blob and write a 32->64 shim at the beginning of it.  Under Davids
suggestion, all I as the user have to do is to tell Xen that it is
indeed a 64bit image.

>> Furthmore, the design of the interface should not be deliberately
>> crippled because the common user of it "can deal with it like this";
> If something is good and tested in many ways, on many architectures,
> very long time, why not use it? What is the difference between Xen
> and other architectures?

argumentum ad antiquitatem

Not that I wish to jibe at kexec-tools, but to point out the fallacy of
an argument on that basis.

About "good and tested", the current kexec handover mechanism is insane,
and is frankly a miracle it ever worked in the first place.

Lets take the example of a 32bit dom0 on 64bit Xen and a 32bit crash kernel

(The following is to the best of my understanding, so apologies if I
have misunderstood bits)

1) /sbin/kexec bundles a 32bit kernel and initrd, along with purgatory
etc and makes a kexec system call
2) dom0 copies the segments into regular kalloc()'d chunks
3) dom0 constructs a control page, bundles some control state together
and makes a kexec hypercall
4) Xen saves the control data and overwrites the dom0 provided virtual

In the case of a crash

1) Xen writes crash notes and shuts down as fast as possible
2) Because dom0 is 32bit, Xen sets up 32bit mode non-pae 1:1mapped and
3a) might die there and then because the control page living in dom0
kalloc()'d space might now be above the 4GB boundary
3b) be lucky that the control page is below the 4GB and
4) Execute the control page which sets up 32bit mode non-pae 1:1mapped
(on a different set of pagetables/GDT etc)
5) Works to reconstruct the image in the crash region which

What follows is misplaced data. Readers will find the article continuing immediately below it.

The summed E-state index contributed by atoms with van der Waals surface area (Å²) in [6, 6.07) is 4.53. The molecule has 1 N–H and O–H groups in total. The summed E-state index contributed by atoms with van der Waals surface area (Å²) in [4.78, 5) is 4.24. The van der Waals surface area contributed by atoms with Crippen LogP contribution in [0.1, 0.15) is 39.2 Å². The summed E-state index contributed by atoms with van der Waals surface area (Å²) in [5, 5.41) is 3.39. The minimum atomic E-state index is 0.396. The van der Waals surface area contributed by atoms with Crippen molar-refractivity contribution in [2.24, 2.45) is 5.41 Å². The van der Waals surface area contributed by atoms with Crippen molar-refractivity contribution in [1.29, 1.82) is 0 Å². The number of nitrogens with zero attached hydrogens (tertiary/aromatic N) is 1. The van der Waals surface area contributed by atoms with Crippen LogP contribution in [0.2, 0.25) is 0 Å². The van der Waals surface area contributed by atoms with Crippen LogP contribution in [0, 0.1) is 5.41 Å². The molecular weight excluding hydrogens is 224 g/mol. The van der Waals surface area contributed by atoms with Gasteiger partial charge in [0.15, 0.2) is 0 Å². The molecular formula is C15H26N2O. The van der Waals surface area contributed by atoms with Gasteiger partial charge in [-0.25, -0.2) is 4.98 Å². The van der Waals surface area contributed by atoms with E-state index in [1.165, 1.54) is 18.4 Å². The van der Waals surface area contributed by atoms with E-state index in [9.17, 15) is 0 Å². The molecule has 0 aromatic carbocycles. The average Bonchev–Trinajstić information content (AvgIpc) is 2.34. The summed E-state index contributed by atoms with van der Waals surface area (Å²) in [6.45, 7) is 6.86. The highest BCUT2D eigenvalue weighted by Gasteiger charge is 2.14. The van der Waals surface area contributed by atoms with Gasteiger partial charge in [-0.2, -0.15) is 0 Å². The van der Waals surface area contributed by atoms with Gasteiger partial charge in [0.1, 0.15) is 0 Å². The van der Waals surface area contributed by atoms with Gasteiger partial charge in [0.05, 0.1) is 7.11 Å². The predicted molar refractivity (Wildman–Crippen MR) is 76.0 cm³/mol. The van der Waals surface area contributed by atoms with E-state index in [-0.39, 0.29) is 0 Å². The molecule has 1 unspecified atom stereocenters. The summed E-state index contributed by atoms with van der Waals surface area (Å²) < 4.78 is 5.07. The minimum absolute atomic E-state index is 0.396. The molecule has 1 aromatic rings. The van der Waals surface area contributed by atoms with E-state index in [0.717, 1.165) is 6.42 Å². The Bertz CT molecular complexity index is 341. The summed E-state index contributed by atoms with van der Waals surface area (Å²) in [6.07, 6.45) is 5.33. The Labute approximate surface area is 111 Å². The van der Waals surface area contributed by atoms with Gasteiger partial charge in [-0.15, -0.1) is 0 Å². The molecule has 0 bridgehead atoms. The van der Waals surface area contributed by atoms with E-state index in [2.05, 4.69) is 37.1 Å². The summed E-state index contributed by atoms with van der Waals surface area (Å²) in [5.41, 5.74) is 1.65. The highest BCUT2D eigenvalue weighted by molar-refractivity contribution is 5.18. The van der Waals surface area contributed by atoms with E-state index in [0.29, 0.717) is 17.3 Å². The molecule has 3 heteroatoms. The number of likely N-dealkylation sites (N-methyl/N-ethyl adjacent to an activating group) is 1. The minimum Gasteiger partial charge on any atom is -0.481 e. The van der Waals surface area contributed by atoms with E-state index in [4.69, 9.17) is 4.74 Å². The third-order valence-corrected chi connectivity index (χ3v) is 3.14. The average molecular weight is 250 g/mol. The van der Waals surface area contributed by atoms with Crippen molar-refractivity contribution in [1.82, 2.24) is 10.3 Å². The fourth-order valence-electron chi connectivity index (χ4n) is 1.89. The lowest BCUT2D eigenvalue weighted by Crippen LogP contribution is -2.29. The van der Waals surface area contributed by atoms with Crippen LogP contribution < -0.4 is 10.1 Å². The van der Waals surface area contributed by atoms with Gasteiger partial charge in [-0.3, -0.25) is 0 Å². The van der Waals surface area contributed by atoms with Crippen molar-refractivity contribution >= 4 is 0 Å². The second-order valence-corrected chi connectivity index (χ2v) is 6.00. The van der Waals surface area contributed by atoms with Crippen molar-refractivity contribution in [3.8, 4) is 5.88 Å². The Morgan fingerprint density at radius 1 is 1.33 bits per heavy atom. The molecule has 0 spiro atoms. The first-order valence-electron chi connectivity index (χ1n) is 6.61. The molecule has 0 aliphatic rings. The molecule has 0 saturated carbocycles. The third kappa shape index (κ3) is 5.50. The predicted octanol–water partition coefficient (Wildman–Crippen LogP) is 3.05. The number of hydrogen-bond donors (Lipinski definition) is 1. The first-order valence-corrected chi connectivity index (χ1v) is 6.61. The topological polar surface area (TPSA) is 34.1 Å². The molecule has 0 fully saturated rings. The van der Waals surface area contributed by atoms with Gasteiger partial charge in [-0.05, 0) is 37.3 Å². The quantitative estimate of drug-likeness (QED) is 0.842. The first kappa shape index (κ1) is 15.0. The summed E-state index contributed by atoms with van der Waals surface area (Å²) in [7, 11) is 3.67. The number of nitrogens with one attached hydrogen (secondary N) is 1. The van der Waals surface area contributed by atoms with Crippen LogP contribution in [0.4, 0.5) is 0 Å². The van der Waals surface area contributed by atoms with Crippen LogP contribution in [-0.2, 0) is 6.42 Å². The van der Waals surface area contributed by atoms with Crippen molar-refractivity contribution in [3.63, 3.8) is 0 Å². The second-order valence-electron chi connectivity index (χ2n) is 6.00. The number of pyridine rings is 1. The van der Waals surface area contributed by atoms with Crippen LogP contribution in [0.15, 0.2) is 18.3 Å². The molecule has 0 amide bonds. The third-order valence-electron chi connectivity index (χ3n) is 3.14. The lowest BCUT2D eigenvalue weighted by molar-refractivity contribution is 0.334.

6a) might copy in the wrong block because of 32bit truncation issues
7) Jump to the beginning of purgatory which sets up 32bit mode

And amongst all of that, I am still unsure of whether there are other
issues because of an "unsigned long page_list[]" in the 64bit hypervisor
being different from the "unsigned long page_list[]" used by the 32bit
control page.  In machine_kexec_load() in the hypervisor, we make no
sanity checks against the assertions of the comments.

In the proposed new interface, we do not need to set up the correct
state for purgatory, jump into the dom0 control page which re-sets up
different equivalent state, just to reconstruct the image and jump to it.

As for the different architecture of Xen, I hope the above shows exacly
why it is different, and why it is dangerous to use assumptions based on

>> kexec-tools is not the only potential consumer of this interface.
> Potentialy yes but as I know (correct me if I am wrong) kexec-tools
> is only one tool, until now, which uses kexec syscall/hypercall.
> If we use this tool we should align to widely accepted rules.
> If we do not like them then we should convince maintainers that
> our approach is better or write our own tool with our own rules.
> But then we should not call it kexec.
> Daniel

I see no reason why Davids proposed interface is incompatible with
kexec-tools.  Do you?